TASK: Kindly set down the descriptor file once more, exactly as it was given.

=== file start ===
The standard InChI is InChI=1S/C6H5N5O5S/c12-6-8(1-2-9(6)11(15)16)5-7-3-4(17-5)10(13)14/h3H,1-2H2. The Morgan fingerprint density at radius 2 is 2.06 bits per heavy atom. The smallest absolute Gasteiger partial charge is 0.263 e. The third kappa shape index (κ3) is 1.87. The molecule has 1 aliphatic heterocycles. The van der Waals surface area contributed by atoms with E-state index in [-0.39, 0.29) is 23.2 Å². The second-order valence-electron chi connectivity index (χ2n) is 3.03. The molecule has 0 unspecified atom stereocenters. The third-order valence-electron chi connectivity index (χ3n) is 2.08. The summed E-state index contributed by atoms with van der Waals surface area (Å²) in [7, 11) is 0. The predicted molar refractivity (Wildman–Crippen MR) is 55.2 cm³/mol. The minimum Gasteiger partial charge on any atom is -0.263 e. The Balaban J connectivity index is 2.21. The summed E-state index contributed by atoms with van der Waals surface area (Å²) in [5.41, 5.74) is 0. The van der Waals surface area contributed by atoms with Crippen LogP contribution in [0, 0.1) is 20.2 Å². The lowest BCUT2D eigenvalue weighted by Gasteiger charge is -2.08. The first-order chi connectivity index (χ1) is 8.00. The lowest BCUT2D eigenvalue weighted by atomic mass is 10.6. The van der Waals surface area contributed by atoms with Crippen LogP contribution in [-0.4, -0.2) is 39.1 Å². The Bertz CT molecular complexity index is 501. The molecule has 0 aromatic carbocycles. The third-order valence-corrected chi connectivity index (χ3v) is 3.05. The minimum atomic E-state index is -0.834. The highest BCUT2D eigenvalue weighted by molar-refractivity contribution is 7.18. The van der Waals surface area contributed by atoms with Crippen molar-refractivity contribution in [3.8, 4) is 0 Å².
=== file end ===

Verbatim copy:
The standard InChI is InChI=1S/C6H5N5O5S/c12-6-8(1-2-9(6)11(15)16)5-7-3-4(17-5)10(13)14/h3H,1-2H2. The Morgan fingerprint density at radius 2 is 2.06 bits per heavy atom. The smallest absolute Gasteiger partial charge is 0.263 e. The third kappa shape index (κ3) is 1.87. The molecule has 1 aliphatic heterocycles. The van der Waals surface area contributed by atoms with E-state index in [-0.39, 0.29) is 23.2 Å². The second-order valence-electron chi connectivity index (χ2n) is 3.03. The molecule has 0 unspecified atom stereocenters. The third-order valence-electron chi connectivity index (χ3n) is 2.08. The summed E-state index contributed by atoms with van der Waals surface area (Å²) in [7, 11) is 0. The predicted molar refractivity (Wildman–Crippen MR) is 55.2 cm³/mol. The minimum Gasteiger partial charge on any atom is -0.263 e. The Balaban J connectivity index is 2.21. The summed E-state index contributed by atoms with van der Waals surface area (Å²) in [5.41, 5.74) is 0. The van der Waals surface area contributed by atoms with Crippen LogP contribution in [0, 0.1) is 20.2 Å². The lowest BCUT2D eigenvalue weighted by Gasteiger charge is -2.08. The first-order chi connectivity index (χ1) is 8.00. The lowest BCUT2D eigenvalue weighted by atomic mass is 10.6. The van der Waals surface area contributed by atoms with Crippen LogP contribution in [-0.4, -0.2) is 39.1 Å². The Bertz CT molecular complexity index is 501. The molecule has 0 aromatic carbocycles. The third-order valence-corrected chi connectivity index (χ3v) is 3.05. The minimum atomic E-state index is -0.834. The highest BCUT2D eigenvalue weighted by molar-refractivity contribution is 7.18. The van der Waals surface area contributed by atoms with Crippen molar-refractivity contribution in [3.8, 4) is 0 Å².